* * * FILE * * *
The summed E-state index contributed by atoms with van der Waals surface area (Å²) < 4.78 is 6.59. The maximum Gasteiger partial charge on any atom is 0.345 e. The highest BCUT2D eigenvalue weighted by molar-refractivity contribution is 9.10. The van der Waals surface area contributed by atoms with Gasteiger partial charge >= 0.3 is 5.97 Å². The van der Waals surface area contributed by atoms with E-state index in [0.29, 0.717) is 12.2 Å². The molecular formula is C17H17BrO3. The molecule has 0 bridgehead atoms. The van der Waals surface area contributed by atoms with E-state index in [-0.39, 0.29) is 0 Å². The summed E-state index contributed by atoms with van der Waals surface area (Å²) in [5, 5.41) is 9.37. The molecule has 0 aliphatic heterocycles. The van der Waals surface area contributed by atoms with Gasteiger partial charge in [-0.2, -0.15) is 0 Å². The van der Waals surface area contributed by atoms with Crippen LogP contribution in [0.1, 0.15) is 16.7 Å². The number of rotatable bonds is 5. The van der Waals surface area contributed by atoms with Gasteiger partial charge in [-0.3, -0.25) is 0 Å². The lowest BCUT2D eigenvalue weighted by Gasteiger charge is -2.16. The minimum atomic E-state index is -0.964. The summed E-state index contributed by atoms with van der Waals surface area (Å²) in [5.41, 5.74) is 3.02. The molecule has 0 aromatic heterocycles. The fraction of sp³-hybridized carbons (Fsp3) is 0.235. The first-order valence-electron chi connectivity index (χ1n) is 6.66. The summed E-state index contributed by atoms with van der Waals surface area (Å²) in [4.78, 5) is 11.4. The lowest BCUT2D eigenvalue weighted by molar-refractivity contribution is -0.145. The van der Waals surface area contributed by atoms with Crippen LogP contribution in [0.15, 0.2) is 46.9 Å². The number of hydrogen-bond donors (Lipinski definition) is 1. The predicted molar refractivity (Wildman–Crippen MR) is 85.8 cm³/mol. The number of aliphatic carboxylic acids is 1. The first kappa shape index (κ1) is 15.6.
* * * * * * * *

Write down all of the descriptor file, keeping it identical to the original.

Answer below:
The summed E-state index contributed by atoms with van der Waals surface area (Å²) < 4.78 is 6.59. The maximum Gasteiger partial charge on any atom is 0.345 e. The highest BCUT2D eigenvalue weighted by molar-refractivity contribution is 9.10. The van der Waals surface area contributed by atoms with Gasteiger partial charge >= 0.3 is 5.97 Å². The van der Waals surface area contributed by atoms with E-state index in [0.29, 0.717) is 12.2 Å². The molecular formula is C17H17BrO3. The molecule has 0 bridgehead atoms. The van der Waals surface area contributed by atoms with E-state index in [-0.39, 0.29) is 0 Å². The summed E-state index contributed by atoms with van der Waals surface area (Å²) in [5, 5.41) is 9.37. The molecule has 0 aliphatic heterocycles. The van der Waals surface area contributed by atoms with Gasteiger partial charge in [-0.2, -0.15) is 0 Å². The van der Waals surface area contributed by atoms with Crippen LogP contribution in [0.1, 0.15) is 16.7 Å². The number of rotatable bonds is 5. The van der Waals surface area contributed by atoms with Gasteiger partial charge in [-0.3, -0.25) is 0 Å². The lowest BCUT2D eigenvalue weighted by Gasteiger charge is -2.16. The minimum atomic E-state index is -0.964. The summed E-state index contributed by atoms with van der Waals surface area (Å²) in [5.41, 5.74) is 3.02. The molecule has 0 aromatic heterocycles. The fraction of sp³-hybridized carbons (Fsp3) is 0.235. The first-order valence-electron chi connectivity index (χ1n) is 6.66. The summed E-state index contributed by atoms with van der Waals surface area (Å²) in [4.78, 5) is 11.4. The lowest BCUT2D eigenvalue weighted by molar-refractivity contribution is -0.145. The van der Waals surface area contributed by atoms with Crippen LogP contribution in [0.15, 0.2) is 46.9 Å². The number of hydrogen-bond donors (Lipinski definition) is 1. The predicted molar refractivity (Wildman–Crippen MR) is 85.8 cm³/mol. The number of aliphatic carboxylic acids is 1. The first kappa shape index (κ1) is 15.6.